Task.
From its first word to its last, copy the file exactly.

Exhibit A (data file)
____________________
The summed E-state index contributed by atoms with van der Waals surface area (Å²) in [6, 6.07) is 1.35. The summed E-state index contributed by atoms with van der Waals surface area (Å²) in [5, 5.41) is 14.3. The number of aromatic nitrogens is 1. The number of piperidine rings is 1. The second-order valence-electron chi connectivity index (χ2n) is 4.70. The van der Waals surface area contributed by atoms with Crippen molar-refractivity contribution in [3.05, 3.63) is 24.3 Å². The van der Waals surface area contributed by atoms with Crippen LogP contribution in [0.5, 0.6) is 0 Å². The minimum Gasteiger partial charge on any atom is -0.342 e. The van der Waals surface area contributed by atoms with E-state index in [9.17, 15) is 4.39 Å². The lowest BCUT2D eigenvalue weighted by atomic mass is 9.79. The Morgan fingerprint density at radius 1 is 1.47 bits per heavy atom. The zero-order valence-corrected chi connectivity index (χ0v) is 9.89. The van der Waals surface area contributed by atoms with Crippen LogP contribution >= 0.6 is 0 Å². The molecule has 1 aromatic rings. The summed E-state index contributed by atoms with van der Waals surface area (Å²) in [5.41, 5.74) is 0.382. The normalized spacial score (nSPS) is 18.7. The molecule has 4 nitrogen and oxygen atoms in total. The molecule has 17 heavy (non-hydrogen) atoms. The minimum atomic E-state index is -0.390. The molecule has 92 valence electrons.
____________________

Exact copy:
The summed E-state index contributed by atoms with van der Waals surface area (Å²) in [6, 6.07) is 1.35. The summed E-state index contributed by atoms with van der Waals surface area (Å²) in [5, 5.41) is 14.3. The number of aromatic nitrogens is 1. The number of piperidine rings is 1. The second-order valence-electron chi connectivity index (χ2n) is 4.70. The van der Waals surface area contributed by atoms with Crippen molar-refractivity contribution in [3.05, 3.63) is 24.3 Å². The van der Waals surface area contributed by atoms with Crippen LogP contribution in [0.5, 0.6) is 0 Å². The minimum Gasteiger partial charge on any atom is -0.342 e. The van der Waals surface area contributed by atoms with E-state index in [9.17, 15) is 4.39 Å². The lowest BCUT2D eigenvalue weighted by atomic mass is 9.79. The Morgan fingerprint density at radius 1 is 1.47 bits per heavy atom. The zero-order valence-corrected chi connectivity index (χ0v) is 9.89. The van der Waals surface area contributed by atoms with Crippen LogP contribution >= 0.6 is 0 Å². The molecule has 1 aromatic rings. The summed E-state index contributed by atoms with van der Waals surface area (Å²) in [5.41, 5.74) is 0.382. The normalized spacial score (nSPS) is 18.7. The molecule has 4 nitrogen and oxygen atoms in total. The molecule has 17 heavy (non-hydrogen) atoms. The minimum atomic E-state index is -0.390. The molecule has 92 valence electrons.